Abuse/Violence: v. Sexual hostilities rage throughout the play v. Physical violence, verbal battles and mental trauma are also present as a tactic to overpower and conquer the human body/spirit v. Violence has many forms in this play; analyze the various types and evaluate it’s root, cause, and effect v. On one side you have characters who are veterans at luring others in (a vampire perhaps? ). v. On the other side, you have characters who are “unconquerable” who need to demonstrate he/she is the winner and still champion.
Sound Effects v The sound effects in Streetcar create more than ambiance/atmosphere v Help build the setting- especially that of the Kowalski apartment v Add to the tension and the symbolic battlefield the characters fight on v They are: +noises of past & present +never comforting +old and new +most often keep the tension ongoing v There are two specific types of music referenced throughout the play: + The Blue Piano and The Varsouviana (a polka tune) v The Blue Piano +Williams describes the sound as a 'tinny piano being played with the infatuated fluency of brown fingers. This 'blue piano' expresses the spirit of lifeâ� ¦' (stage directions, scene one) v The Varsouviana tune = always accompanied by a gunshot v Each piece of music also represents life and death in some way. v Think of that in each instant that either music plays. What is happening in that moment and why does the music play?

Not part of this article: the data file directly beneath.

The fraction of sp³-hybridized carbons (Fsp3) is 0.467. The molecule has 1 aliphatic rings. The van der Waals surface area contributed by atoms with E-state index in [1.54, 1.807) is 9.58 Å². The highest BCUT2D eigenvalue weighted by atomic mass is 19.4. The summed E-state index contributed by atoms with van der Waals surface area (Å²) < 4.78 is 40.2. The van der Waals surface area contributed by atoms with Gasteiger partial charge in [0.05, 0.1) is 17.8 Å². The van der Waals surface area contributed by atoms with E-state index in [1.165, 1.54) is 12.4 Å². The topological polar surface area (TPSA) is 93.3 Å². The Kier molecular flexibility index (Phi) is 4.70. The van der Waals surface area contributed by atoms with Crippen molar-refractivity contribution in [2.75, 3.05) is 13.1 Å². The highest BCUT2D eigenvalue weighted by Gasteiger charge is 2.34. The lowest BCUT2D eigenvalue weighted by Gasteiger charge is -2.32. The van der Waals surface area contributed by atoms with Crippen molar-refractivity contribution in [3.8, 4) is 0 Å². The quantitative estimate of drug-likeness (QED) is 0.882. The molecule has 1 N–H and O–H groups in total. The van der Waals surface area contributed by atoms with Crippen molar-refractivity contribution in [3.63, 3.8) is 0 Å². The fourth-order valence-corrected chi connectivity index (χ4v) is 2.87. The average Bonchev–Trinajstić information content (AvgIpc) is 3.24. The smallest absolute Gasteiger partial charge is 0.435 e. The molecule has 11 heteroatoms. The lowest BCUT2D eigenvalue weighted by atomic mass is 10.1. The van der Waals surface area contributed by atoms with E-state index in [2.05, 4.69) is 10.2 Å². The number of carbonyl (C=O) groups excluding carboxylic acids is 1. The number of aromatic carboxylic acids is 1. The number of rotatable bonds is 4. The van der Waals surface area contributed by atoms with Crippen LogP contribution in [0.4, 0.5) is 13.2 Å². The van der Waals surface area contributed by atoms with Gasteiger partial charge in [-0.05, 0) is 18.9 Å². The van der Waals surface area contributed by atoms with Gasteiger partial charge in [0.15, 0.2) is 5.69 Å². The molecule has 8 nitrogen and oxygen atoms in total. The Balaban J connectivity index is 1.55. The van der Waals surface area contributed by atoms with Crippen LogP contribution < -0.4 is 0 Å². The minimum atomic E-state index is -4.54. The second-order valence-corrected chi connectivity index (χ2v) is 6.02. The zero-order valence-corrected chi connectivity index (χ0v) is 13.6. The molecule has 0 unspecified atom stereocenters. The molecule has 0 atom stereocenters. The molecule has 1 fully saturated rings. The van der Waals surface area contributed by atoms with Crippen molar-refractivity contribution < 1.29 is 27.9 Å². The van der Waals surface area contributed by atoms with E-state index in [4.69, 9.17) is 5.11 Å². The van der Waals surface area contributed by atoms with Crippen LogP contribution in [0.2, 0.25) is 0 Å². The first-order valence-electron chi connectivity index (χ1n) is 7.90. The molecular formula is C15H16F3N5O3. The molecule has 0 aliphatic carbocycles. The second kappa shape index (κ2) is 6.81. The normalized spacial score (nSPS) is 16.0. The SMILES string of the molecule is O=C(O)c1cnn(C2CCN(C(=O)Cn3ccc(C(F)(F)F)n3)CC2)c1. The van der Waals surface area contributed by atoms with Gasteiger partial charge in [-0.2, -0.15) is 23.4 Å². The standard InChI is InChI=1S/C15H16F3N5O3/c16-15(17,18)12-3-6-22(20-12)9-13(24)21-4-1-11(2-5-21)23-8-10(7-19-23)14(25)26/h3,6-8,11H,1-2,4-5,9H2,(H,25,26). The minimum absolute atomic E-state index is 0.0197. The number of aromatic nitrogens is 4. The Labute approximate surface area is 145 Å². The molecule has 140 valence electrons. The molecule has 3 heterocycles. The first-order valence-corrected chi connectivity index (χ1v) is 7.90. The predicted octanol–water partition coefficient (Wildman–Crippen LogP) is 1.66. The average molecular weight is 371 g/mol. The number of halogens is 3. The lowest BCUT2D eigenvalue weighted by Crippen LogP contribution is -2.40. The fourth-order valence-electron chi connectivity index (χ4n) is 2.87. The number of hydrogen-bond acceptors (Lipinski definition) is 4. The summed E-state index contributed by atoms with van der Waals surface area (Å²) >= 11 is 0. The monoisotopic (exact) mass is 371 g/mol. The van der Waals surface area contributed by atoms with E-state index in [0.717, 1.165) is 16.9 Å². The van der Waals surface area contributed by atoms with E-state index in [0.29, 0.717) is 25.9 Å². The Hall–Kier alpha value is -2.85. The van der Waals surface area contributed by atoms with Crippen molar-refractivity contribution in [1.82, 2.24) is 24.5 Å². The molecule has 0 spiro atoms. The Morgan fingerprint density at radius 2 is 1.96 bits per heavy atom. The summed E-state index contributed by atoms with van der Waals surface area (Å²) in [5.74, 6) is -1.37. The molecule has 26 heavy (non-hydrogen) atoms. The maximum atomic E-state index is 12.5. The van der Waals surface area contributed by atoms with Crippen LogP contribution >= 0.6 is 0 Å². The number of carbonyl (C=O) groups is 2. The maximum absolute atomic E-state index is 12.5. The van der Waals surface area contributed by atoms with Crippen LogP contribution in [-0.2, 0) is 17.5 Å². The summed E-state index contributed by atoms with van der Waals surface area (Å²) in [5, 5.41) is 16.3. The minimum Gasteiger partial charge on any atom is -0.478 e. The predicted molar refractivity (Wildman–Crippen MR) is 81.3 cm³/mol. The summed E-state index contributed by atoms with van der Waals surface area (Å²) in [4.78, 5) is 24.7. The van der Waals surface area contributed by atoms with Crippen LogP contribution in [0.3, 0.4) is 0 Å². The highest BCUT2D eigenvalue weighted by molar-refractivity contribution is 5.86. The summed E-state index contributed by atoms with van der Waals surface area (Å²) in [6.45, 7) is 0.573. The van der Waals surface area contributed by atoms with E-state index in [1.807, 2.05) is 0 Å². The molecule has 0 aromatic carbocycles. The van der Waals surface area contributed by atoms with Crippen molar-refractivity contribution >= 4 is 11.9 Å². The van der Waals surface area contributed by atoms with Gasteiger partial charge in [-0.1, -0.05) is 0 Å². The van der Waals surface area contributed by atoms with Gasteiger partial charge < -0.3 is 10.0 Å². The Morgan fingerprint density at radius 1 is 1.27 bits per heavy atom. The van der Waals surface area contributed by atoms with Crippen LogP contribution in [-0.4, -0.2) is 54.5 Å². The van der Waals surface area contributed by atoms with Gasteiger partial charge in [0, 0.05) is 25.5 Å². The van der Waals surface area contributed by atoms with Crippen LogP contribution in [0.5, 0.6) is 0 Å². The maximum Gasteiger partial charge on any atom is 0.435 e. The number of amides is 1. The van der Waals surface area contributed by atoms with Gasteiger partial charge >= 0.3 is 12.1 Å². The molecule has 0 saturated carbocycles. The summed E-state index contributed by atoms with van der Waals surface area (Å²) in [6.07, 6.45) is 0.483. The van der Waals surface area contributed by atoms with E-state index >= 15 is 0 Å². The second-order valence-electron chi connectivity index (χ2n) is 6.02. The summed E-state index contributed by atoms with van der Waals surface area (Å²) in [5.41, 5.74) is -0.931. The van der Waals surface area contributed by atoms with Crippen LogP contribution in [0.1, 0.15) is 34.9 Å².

The Setting: v Think of the story unfolding from May to September of any year v Single-set: a transparent front wall of a shabby two-story structure, Stanley and Stella’s flat (two rooms separated by a curtain), and behind the curtain you see the French Quarter of New Orleans.
The Setting: v Outside = railroads, a water tank, empty lots, and river docks – in short, nothing pretty or natural v Throughout the play, you hear sounds of the city and the tinny music of a “Blue Piano” v French Quarter = Historic section of New Orleans- a hive of narrow streets, alleyways, markets, coffee-houses, honky-tonks, and shops of all kinds. v Some of the residents live in squalor, but they put up a pretty good front.
A Streetcar Named Desire Your main concerns when reading this play: 1. ) Annotate for the shift/contrast and literal vs. figurative devices: Symbolism, Metaphor (including simile), Conceit (extending metaphor), Imagery, Allusion, & Motif. (Use your HTRL skills!) 2. ) Think about how these devices help to achieve themes/universal ideas in this novel. (You will have to write an essay on it…) 3. ) Annotate any significant lines or parts in the play you think are related to themes/universal ideas.